Amazon Web Services (AWS) is Hell-bent on Having the Best IaaS Possible, Here’s Why

Amazon Web Services (AWS) has its primary focus on Infrastructure as a Service (IaaS), or public cloud, as a cloud computing services provider

Amazon Web Services – AWS – is a huge business in its own right. With the annual revenue run rate crossing $14 billion and operating margins staying north of 30% for the past few quarters, there is nothing that was stopping Amazon from trying its hand in other segments of cloud computing, such as the Software as a Service (SaaS) industry.

They could have easily bought a few companies and slowly built their position in that segment. But, even today, Amazon remains steadfastly focused on the Infrastructure as a Service (IaaS) segment.

Both Microsoft and IBM have strong SaaS offerings, with the former focusing on collaboration and enterprise management software, and Big Blue with a strong position in the Analytics as a Service segment. Amazon has nothing of the sort, yet managed to add 700 new services in 2015 and a 1000 more in 2016, according to their CFO Brian Olsavsky.

Though the IaaS segment is growing, it was worth only $22 billion in 2016, registering a growth of 38% from the year before. There is still plenty of room to grow, but the Amazon we know is not a company that is easily satisfied with what is available; it is always hungry for that little extra.

“AWS’ leaders “very consciously targeted software developers and startups early on,” even though they knew that enterprises and governments would eventually be the largest clients, according to AWS CEO Andy Jassy.

“That turned out to be an extremely underserved segment,” Jassy said. A lot of those developers were spending only a few bucks on AWS services, but “we didn’t mind that,” the executive said. “Some of those are going to be the next big enterprise in the next five to 10 years.”

Source: Seattle Times

By going after startups and developers, Amazon Web Services is simply making sure that the next several billion-dollar enterprises have a higher probability of already being on AWS. By staying focused on the Infrastructure as Service segment, Amazon has been able to add services and functions by the hundreds every year. This alone provides massive support for Amazon’s ambition to keep cutting costs in a big way.

Creating a product and then letting it sell itself is just not Amazon’s way. Look at what they’ve done in two years with Amazon Alexa and the Echo line of smart devices. Look at what they’ve done with Amazon Prime in a decade. That kind of “we offer quality so you better be happy with what we give you and pay a premium for it” is just not part of Amazon DNA.

As the company keeps going deeper and wider within the Iaas segment, their offering will always stand out. By adding more services, they have more products earning money for them, while allowing them to keep driving the cost of individual products down in a very strategic manner.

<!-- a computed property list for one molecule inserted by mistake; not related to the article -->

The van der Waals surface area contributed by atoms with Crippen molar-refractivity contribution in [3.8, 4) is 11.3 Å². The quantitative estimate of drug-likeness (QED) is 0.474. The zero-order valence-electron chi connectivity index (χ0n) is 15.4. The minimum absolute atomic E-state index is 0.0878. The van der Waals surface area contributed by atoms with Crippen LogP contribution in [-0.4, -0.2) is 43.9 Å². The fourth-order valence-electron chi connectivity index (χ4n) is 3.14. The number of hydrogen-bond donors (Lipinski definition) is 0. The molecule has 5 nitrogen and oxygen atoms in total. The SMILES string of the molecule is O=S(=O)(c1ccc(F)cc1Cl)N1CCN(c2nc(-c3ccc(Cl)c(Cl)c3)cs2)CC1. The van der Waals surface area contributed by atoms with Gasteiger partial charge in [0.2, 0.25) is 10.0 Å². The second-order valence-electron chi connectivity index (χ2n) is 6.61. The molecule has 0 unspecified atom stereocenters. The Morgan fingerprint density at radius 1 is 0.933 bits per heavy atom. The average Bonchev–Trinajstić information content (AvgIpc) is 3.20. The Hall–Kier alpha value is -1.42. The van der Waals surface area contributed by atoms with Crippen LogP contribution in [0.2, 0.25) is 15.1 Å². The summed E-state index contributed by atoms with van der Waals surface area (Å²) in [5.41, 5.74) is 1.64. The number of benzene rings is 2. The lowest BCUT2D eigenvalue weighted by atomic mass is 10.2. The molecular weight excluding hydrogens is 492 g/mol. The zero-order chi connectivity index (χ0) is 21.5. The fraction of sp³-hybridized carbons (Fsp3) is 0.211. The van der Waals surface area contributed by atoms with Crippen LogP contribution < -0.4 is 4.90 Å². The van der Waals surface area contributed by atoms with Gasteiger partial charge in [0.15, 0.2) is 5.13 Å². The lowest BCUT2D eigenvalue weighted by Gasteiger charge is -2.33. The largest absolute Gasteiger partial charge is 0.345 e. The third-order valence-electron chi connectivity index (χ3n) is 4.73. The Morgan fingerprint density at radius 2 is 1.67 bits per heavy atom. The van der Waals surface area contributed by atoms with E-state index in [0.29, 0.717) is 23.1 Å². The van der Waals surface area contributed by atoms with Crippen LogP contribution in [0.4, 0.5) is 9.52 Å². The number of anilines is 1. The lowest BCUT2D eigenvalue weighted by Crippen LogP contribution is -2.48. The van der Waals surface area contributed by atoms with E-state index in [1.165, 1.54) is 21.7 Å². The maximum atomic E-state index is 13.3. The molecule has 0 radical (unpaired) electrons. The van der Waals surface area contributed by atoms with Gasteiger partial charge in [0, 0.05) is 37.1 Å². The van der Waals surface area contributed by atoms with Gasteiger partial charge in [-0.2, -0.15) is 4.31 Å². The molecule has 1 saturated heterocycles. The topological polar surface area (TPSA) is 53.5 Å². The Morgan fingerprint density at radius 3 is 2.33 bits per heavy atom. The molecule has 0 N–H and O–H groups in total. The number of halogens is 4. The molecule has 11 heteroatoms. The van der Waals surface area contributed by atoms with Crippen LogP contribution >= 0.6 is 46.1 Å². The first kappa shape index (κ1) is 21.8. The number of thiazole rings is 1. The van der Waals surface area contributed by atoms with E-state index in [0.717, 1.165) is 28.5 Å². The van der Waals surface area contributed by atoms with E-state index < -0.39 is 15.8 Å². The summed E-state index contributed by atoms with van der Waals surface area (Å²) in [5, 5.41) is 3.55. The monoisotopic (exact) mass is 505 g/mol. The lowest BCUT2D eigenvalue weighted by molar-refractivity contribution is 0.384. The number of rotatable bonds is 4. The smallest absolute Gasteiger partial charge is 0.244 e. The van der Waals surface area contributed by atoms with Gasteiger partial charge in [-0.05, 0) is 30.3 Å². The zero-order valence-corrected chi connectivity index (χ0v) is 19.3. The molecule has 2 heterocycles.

And in doing that, Amazon keeps expanding the market for IaaS. Today, the hybrid cloud segment is alive for a lot of reasons. Moving into public cloud is not at all an option for some of the large-scale enterprises, and they’d much rather have their data residing in their own premises instead of someone else’s. And then there is the security breach fear as well, which makes companies want to stay in control of their data at all times.

Cost, security, data residency are some of the most important factors that are keeping big enterprises away from the public cloud. But costs are already on the way down, the datacenter footprints of cloud service providers (CSPs) are expanding at a rapid clip and security features are going to constantly improve.

But Amazon is not going to stop driving its costs down. Their S3 Storage pricing has already climbed down from 15 cents per GB in 2008 to 2.6 cents per GB in 2016. Where do you think it will be in 2020?

With such a relentless pursuit of cost efficiency, it’s going to be impossible for large companies to ignore the fact that public cloud simply makes more sense. If, five years down the road, a large public company realizes that if it moves into a public cloud it can save a few hundred million dollars a year, how would it convince its board not to take that option?

That’s the direction AWS wants to take, and it’s not really a surprise that Amazon keeps talking about hybrid cloud as an afterthought. Amazon is not here to maintain the status quo; it is out to disrupt it in any way it can, even if that’s through sheer price cutting.

You can’t blame Amazon for thinking this way. It’s an “in a retailer’s blood” type of thing. But it’s effective, and we’re already seeing companies like Snap and Live Nation take to AWS even though they have Microsoft and IBM offering more holistic cloud solutions.

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